It’s after 1 a.m. on a Saturday night/Sunday morning and while I’m ostensibly doing work for a class I’m taking, I can’t stop thinking about a phone call I received today. The bottle of wine I just finished is helping with the deep reflection, just FYI.
A friend of mine, someone I went to college with and have known for about two decades left me a voicemail today. I listened to the first few seconds of it and cut it off because he was doing some silly voice in it. I called him back and got his voicemail, and left a generic message in return.
What up, it’s Pierzy, phone tag, you’re it.
Then, something told me to listen to the message again. I’ve learned to trust my gut. It knew when my best friend had died and it knew when I met the person that would be my wife. It knows. Even when I try to disagree or override its decision, it knows.
So, I hit play on the voicemail.
Turns out, my friend had a stroke recently. That’s the reason for the strange sounding voice and cadence. He said he had worked up the courage to call me because he didn’t want to depress me with his story.
Weirdly, that makes sense because I have never met anyone that thinks of other people more than he does. Every decision he makes is for someone else, even if it’s someone he doesn’t know.
He is the epitome of inspiration. He left a good Accounting job at a Fortune 500 firm to become a doctor because it wasn’t doing anything for him. He needed to help the people. He had to go back to college for two years and do all of his pre-reqs before going on to medical school and fellowship and everything else. And you know what? He loved every single minute.
We spent a week in Portland, Oregon together visiting my brother and I visited him when he lived in Savannah, Georgia. We took road trips together and found ourselves in weird predicaments and his zest and zeal for life was not contagious, but infectious.
He loved live music, dancing, and laughing.
Excuse me, he loves live music, dancing, and laughing.
He called me back and before telling me what happened, he told me that he doesn’t really pick up on humor too well and as a funny guy that jokes a lot, I should be prepared for my jokes to fall flat with him. I assured him that most of my jokes fall flat with everyone, stroke or not.
His story is heartbreaking. The stroke occurred just before he was about to graduate. A ten-year detour was coming to an end, he was finally going to realize his dream, and it all came crashing down. He had a nomadic childhood, but he spent quite a bit of time in New Orleans and adores the city. He had secured the “perfect job,” as he called it, in that city and was preparing to spend the next chapter of his life there when this happened.
He is paralyzed on his left side and is forced to use a cane or a wheelchair. He said he can’t read so I should call rather than use text and that he needs to relearn his ABC’s. He still has his memory and he told me how he was insulted when they asked him to recite the alphabet until he realized he couldn’t do it. He also is no longer able to play the piano, something he loved to do, especially after a few drinks.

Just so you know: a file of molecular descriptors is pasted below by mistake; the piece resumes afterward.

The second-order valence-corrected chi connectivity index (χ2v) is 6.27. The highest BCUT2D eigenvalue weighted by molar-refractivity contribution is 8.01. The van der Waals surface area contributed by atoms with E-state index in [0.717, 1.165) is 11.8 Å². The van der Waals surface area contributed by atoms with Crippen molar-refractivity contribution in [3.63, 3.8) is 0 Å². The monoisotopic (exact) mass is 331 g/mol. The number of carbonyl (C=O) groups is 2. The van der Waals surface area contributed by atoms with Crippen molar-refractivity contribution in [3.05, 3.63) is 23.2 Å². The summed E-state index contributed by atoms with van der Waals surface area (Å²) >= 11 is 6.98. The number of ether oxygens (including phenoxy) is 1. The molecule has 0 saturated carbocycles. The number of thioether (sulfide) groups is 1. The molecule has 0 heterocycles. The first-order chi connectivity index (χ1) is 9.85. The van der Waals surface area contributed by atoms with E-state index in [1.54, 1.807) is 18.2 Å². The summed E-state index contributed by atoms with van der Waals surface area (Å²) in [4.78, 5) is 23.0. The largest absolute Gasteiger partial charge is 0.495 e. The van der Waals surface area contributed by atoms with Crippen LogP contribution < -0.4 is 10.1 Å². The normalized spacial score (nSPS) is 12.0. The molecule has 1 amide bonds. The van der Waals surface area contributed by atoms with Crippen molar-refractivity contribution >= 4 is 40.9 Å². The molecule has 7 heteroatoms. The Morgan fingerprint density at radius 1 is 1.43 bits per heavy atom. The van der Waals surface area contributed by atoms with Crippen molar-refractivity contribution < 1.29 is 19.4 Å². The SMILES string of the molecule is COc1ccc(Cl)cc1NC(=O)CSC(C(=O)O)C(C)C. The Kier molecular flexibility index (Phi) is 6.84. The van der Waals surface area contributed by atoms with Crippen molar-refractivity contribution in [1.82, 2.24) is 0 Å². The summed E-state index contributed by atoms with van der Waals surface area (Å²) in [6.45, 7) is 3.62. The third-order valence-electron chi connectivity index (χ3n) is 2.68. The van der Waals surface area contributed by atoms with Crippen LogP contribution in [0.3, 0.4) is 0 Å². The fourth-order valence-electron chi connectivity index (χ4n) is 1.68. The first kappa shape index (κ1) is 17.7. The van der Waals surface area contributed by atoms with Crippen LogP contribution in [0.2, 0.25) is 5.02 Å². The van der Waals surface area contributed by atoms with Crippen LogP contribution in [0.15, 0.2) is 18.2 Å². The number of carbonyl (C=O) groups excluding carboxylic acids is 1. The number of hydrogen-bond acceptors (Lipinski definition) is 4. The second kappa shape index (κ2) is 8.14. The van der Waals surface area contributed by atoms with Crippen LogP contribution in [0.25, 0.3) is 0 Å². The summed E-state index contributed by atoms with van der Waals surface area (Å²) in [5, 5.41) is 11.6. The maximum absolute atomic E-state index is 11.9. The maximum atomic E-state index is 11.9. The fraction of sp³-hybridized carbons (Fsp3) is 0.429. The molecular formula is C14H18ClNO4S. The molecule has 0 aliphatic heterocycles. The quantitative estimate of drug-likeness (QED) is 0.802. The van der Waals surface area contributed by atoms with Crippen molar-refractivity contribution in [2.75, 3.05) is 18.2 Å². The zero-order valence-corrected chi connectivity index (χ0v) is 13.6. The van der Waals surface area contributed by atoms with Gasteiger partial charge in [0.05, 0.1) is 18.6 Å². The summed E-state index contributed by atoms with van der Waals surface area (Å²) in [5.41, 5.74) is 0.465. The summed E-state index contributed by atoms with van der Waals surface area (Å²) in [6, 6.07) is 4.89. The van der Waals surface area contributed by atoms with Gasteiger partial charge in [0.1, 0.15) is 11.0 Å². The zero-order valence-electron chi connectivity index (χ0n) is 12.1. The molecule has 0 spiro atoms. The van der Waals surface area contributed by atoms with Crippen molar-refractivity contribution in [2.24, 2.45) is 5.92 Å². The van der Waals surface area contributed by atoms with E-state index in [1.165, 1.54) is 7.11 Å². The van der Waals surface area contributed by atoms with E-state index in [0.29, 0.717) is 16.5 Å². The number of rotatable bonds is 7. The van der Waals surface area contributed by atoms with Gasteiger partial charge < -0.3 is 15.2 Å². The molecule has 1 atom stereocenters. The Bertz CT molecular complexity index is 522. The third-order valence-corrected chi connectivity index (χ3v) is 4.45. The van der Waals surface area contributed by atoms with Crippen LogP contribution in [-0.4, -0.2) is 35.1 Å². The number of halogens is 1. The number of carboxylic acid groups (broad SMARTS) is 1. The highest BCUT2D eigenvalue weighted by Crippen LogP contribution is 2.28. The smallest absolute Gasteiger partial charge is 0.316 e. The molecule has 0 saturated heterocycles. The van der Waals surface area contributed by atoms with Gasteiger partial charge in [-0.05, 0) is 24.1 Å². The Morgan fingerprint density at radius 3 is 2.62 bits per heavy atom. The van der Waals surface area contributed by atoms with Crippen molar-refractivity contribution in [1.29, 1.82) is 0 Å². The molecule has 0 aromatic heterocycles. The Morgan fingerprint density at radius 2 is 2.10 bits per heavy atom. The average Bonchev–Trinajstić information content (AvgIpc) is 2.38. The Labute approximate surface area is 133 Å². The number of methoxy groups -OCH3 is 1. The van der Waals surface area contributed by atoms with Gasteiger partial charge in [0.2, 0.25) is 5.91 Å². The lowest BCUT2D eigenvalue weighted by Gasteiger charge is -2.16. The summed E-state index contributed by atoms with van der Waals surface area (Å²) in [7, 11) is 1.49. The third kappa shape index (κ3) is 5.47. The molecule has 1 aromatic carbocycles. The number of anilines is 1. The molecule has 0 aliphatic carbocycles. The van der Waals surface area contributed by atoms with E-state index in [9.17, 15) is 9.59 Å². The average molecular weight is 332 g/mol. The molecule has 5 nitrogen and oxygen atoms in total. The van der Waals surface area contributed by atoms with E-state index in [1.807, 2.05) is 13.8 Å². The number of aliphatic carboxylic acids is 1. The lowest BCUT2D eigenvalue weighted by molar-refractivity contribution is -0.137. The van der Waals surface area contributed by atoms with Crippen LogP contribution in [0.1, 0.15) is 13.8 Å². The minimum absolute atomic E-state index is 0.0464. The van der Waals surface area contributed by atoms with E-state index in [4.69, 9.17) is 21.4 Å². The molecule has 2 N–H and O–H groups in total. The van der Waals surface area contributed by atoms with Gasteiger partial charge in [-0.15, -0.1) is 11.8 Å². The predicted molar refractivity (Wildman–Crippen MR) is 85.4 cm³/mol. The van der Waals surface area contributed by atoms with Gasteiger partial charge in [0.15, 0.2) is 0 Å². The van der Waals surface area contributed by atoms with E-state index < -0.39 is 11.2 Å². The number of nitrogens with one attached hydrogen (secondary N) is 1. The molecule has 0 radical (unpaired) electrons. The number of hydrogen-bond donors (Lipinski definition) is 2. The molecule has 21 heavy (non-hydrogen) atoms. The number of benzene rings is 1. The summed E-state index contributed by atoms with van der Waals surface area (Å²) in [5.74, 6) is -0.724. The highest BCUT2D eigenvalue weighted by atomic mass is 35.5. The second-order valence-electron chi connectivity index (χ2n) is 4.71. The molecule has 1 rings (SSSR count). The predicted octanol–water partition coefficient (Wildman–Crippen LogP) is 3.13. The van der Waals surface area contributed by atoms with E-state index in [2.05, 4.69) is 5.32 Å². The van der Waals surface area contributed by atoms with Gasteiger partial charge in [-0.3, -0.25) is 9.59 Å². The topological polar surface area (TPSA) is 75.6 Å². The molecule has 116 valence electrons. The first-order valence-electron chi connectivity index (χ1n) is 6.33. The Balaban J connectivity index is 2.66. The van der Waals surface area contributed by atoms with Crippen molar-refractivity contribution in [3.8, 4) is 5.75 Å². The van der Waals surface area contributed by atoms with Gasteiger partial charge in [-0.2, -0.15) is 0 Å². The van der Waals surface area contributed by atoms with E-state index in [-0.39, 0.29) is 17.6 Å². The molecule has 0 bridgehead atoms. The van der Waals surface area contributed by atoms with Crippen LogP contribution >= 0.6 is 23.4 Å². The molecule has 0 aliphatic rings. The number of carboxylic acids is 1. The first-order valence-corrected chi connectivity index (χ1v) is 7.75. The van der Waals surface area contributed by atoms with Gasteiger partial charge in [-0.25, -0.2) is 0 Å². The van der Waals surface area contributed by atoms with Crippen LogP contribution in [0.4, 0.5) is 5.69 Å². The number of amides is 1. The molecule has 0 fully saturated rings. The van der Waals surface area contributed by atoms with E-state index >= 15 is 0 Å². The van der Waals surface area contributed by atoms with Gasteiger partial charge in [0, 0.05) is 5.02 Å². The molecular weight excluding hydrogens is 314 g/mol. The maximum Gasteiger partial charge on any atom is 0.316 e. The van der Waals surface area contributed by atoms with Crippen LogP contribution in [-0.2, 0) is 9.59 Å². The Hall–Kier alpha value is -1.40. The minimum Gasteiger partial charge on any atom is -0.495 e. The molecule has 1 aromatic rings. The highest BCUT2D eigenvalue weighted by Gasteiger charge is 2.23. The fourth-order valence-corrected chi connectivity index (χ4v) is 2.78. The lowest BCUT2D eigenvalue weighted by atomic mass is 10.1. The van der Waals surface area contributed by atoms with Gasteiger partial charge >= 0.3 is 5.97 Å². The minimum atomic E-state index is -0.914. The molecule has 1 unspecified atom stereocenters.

He’s 37 years old.
He’s been single for almost the entirety of our friendship, but he revealed to me that he had been in love when he had his stroke and that she cheated on him and left him shortly after it happened. (Quick aside: I was telling my wife this story and my 7-year-old overheard it and said, “Why would someone do that? That’s when he needed her the most!” Sadly, there are some questions parents can’t answer.)
As a person who goes to a therapist and is constantly reminding myself — and others — of all that I don’t have or haven’t accomplished, I don’t know how I would handle that situation. I truly believe I would hope for death. My friend was different. In his clipped, nearly robotic delivery, he said, “Hey, man, shit happens. So be it.” He went on to talk about karma, but unlike me, not in a negative sense, but a positive one. He spoke about how (almost) all of the people to whom he was friendly were good to him and made an effort to help him and that the people at the job he was supposed to begin still invited him to sit in on meetings and other gatherings.
He also talked about how he still has his memories and how he holds onto them. I imagine they would make me depressed because I could no longer do those things, but he told me that they make him happy because he knows he actually did those things.
I’m sure the call exhausted him because he began to end the conversation, but he did tell me that he was about to sit at the piano and begin working on relearning how to play the keys.
We said our goodbyes — we said “I love you” to one another but he also asked that I tell my wife that he loves her as well — but I kept thinking about it long after the call ended.
I’m such a miserable person, always focusing on what I don’t have or what could be better, and here’s someone that is great to everyone and was about to finally realize his dream when it was all ripped away from him and he’s still positive. He didn’t want to tell me the story because he didn’t want me to be depressed.
There are people you meet in life that just make you feel more alive from being around them. This guy was one of those people and the fact that he was more upbeat on our phone call than I was tells me all I need to know about how I should begin to approach my life going forward.
Christopher Pierznik is the worst-selling author of nine books. Check out more of his writing at Medium. His work has appeared on XXL, Cuepoint, Business Insider, The Cauldron, Medium, Fatherly, Hip Hop Golden Age, and many more. Subscribe to his monthly newsletter or follow him on Facebook or Twitter. Please feel free to get in touch at CPierznik99@gmail.com.